Louisa May Alcott II

Lead:   It took two and a half months, but with poverty knocking on the family door, Louisa May Alcott finally delivered to her anxious publisher a “story for girls.”

Intro.: A Moment in Time with Dan Roberts.

Content: At first, Alcott balked at her publisher’s assignment, saying she had “never liked girls or knew many except my sister…” The novel, which was loosely autobiographical, was set during the Civil War and describes the domestic experiences of the Marchs, a New England family of modest means. It examines the lives of four sisters, Meg, , Beth, Amy and Jo, as they wrestle with their own character flaws and each other’s. The literary world was entranced. The novel was hailed for its simplicity and realistic depiction of the struggles of adolescence.

Louisa May Alcott I

Lead:   In December 1862 an unknown writer from Concord, Massachusetts, got her start as an author nursing soldiers at the Union Hotel Hospital in Washington.            

Intro.: A Moment in Time with Dan Roberts.

Content: Louisa May Alcott was born in Germantown, Pennsylvania, in 1832, but spent the bulk of her life in eastern Massachusetts. Louisa’s father, Bronson Alcott, was a self-educated philosopher, education reformer and leader in the transcendentalist movement. Louisa’s mother, Abigail May, was well educated and hailed from a prominent Boston family. Bronson Alcott worked sporadically – having several unsuccessful experimental educational ventures and a brief period as a communal farmer. His professional drift kept the family in virtual poverty, but apparently Louisa and her three sisters had a happy childhood. The Alcott’s circle of friends included some of the notable thinkers of the time – Margaret Fuller, Henry David Thoreau, Nathaniel Hawthorne and especially, Ralph Waldo Emerson. Emerson occasionally helped the struggling family and became one Louisa’s mentors.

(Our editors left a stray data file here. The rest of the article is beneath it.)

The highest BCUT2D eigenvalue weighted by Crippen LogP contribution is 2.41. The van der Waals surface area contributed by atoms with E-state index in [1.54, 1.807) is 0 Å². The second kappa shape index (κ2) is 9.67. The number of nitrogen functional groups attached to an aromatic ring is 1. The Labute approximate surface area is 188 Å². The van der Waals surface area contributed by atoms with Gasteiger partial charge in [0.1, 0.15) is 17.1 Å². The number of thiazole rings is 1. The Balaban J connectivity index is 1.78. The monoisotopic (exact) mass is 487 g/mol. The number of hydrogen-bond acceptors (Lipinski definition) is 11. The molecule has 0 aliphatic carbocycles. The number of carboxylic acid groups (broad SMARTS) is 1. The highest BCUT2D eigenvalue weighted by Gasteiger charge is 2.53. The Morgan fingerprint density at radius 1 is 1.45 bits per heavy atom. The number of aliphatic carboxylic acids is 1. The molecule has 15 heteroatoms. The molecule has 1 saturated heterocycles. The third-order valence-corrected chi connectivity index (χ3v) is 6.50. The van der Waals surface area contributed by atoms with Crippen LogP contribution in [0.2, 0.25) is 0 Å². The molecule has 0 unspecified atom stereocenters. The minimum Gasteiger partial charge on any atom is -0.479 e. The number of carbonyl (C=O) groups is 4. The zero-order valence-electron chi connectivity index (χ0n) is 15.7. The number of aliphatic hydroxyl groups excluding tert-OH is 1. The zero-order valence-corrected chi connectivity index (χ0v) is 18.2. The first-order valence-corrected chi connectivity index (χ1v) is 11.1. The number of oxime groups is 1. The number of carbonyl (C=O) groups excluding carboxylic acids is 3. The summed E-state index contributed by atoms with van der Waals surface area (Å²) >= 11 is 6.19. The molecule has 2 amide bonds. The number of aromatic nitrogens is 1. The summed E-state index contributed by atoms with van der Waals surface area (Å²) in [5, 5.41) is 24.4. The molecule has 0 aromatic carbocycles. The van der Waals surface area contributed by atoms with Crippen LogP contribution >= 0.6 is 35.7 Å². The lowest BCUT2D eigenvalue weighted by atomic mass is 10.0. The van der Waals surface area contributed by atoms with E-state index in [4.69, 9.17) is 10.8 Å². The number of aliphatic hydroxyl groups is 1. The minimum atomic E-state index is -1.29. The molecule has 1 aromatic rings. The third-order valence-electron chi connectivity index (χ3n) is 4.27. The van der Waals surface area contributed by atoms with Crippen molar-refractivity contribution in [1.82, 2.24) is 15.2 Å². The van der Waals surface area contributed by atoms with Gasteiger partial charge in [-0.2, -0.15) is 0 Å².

Dante’s Inferno II

Lead:  After Dante was banished from Florence in 1302, he wrote his great masterpiece, The Divine Comedy. By writing it in Italian, the language of the people, he helped drag readers out of their slavish devotion to Latin.                

Intro.: A Moment in Time with Dan Roberts.

Content: Active in political and cultural life in Florence, Alighieri Dante was banished from his beloved city after a rival political faction achieved power. He spent the next twenty years in exile, moving from town to town in northern Italy, being honorably received by aristocrats, and working on his most important writings.

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Dante’s Inferno I

Lead:  Dante, one of the world’s finest and most influential poets of western literature, was born in Florence, Italy, in 1265. He got caught up in the economic and political upheavals of his day.

Intro.: A Moment in Time with Dan Roberts.

Content: Dante Alighieri was born of a prominent Florentine family during the high Medieval period and received a comprehensive education in classical and religious studies. His mother died when he was quite young, and at the age of twelve his family agreed that he would enter into a marriage contract with Gemma Donati. This was a common practice, particularly in upper class society and the marriage probably took place when Dante was about twenty years old.